Course Hero. "The Immortal Life of Henrietta Lacks Study Guide." Course Hero. 11 Aug. 2017. Web. 21 June 2018. <https://www.coursehero.com/lit/The-Immortal-Life-of-Henrietta-Lacks/>.
Course Hero. (2017, August 11). The Immortal Life of Henrietta Lacks Study Guide. In Course Hero. Retrieved June 21, 2018, from https://www.coursehero.com/lit/The-Immortal-Life-of-Henrietta-Lacks/
(Course Hero, 2017)
Course Hero. "The Immortal Life of Henrietta Lacks Study Guide." August 11, 2017. Accessed June 21, 2018. https://www.coursehero.com/lit/The-Immortal-Life-of-Henrietta-Lacks/.
Course Hero, "The Immortal Life of Henrietta Lacks Study Guide," August 11, 2017, accessed June 21, 2018, https://www.coursehero.com/lit/The-Immortal-Life-of-Henrietta-Lacks/.
The family suffers after Henrietta dies. Sonny, Deborah, and Joe all contract tuberculosis. Lawrence goes into the army and is drafted for the Korean War. When he gets home after two years as a medic, he moves into his own house, so he never sees the horrors that befall his siblings. Henrietta's cousin Galen and his wife, Ethel, have moved into Day's house, purportedly so Ethel can care for the children. But rumor has it that Ethel moves in to have an affair with Day and to get back at Henrietta—to whom Galen was attracted—by torturing the children. She beats Joe every day, often tying him up in the basement and leaving him there; each morning she gives each child a biscuit—their only food for the day. She keeps all the cabinets locked so they can't get at the other food. She makes them do all the housework and shopping, as well as work the fields in the summer. They get no breaks and work from sunrise to sunset with no food. If they stop she beats them until they bleed. Joe, who suffers most, becomes violent.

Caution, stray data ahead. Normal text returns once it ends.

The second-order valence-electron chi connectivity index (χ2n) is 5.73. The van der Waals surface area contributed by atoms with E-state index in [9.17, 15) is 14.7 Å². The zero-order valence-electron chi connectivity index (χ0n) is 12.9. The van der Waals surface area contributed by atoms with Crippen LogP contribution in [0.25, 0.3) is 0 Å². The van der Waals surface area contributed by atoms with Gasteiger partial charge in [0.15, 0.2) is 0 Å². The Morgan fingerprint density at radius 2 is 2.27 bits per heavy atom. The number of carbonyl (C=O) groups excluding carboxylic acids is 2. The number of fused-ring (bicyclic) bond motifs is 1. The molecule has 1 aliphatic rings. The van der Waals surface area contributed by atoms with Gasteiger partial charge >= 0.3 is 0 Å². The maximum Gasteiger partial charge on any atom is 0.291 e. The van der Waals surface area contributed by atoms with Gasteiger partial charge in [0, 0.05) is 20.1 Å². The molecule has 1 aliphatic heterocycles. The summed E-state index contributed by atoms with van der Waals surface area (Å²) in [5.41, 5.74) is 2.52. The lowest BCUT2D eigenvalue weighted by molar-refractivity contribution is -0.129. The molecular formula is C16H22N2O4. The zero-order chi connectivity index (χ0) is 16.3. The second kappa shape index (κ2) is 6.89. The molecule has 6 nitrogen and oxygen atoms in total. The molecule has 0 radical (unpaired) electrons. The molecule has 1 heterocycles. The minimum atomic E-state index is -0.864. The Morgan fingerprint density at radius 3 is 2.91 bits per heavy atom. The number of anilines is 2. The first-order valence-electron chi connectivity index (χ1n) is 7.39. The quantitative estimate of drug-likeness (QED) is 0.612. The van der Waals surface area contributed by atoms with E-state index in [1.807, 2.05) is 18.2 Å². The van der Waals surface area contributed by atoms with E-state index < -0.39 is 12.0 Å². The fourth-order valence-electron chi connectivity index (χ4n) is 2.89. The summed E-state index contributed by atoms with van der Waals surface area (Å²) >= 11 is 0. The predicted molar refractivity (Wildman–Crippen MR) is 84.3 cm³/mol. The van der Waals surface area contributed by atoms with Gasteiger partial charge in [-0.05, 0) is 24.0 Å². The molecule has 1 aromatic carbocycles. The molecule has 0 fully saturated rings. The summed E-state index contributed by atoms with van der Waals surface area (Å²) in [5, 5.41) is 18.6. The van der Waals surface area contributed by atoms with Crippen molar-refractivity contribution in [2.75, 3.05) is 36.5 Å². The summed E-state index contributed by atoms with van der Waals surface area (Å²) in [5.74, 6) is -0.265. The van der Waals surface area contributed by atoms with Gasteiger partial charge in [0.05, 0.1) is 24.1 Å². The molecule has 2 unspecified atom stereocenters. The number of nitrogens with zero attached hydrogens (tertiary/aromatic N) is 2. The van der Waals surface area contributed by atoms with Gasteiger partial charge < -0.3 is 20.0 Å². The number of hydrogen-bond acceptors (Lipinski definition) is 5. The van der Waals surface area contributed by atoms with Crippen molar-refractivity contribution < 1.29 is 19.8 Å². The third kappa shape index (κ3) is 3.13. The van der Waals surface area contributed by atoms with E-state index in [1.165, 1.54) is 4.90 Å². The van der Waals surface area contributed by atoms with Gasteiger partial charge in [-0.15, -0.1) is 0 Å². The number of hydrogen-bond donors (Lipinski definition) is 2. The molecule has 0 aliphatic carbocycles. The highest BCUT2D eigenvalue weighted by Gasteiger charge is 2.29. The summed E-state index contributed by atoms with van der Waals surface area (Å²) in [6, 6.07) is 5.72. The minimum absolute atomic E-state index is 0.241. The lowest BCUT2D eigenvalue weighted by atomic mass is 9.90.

Lawrence's new girlfriend, Bobbette, pulls the kids out of Day's house; they all move in with Lawrence. She raises them as her own, but she is unable to keep Galen from sexually abusing Deborah. When Day witnesses Galen punch Deborah in the face for fending off his advances, Day does nothing to stop him. Bobbette threatens Galen and Ethel and tells them to stay away from the kids. She also tells Deborah to stay in school and to avoid having sex—particularly with her cousins. Deborah has trouble hearing, as do her brothers, and this may because their parents were first cousins.
Deborah finds out her older sister, Elsie, was deaf and unable to speak and died in an institution when she was 15. Deborah wants Lawrence to tell her more about Elsie, but he cries when he thinks of her. Day tells Deborah she is too young to remember her mother, but her name is Henrietta Lacks.
Day doesn't make good on his promise to keep the children safe from harm. He turns a blind eye to the abuse. He is working two jobs, so he isn't around much, but he must know about the locked cabinets and the beatings. When he does nothing after Galen punches Deborah, it becomes clear he sees this behavior as normal, or at least acceptable. He may have seen similar things as a child, when he was exposed to sexual activity and drunken behavior in the warehouses.
Deborah becomes curious about her sister and her mother. She is reduced to tears when she thinks about what may have happened to Elsie in the institution; she also wants to understand what happened to her mother. Deborah is in an untenable situation with Galen; his attention make her feel special, but she fights his sexual advances as much as she can. She also must fight off cousins who want to touch her. Deborah is tempted to allow a man, her friend Cheetah, protect her, but Bobbette insists she do better. Deborah fears Bobbette will kill Galen if she finds out about his abuse, and then Bobbette will end up in jail. To prevent this Deborah remains secretive about the extent of Galen's abuse. Deborah yearns for a mother figure who can keep her completely safe; she wants to know more about who her mother was and thinks about how she could have protected her sister, Elsie.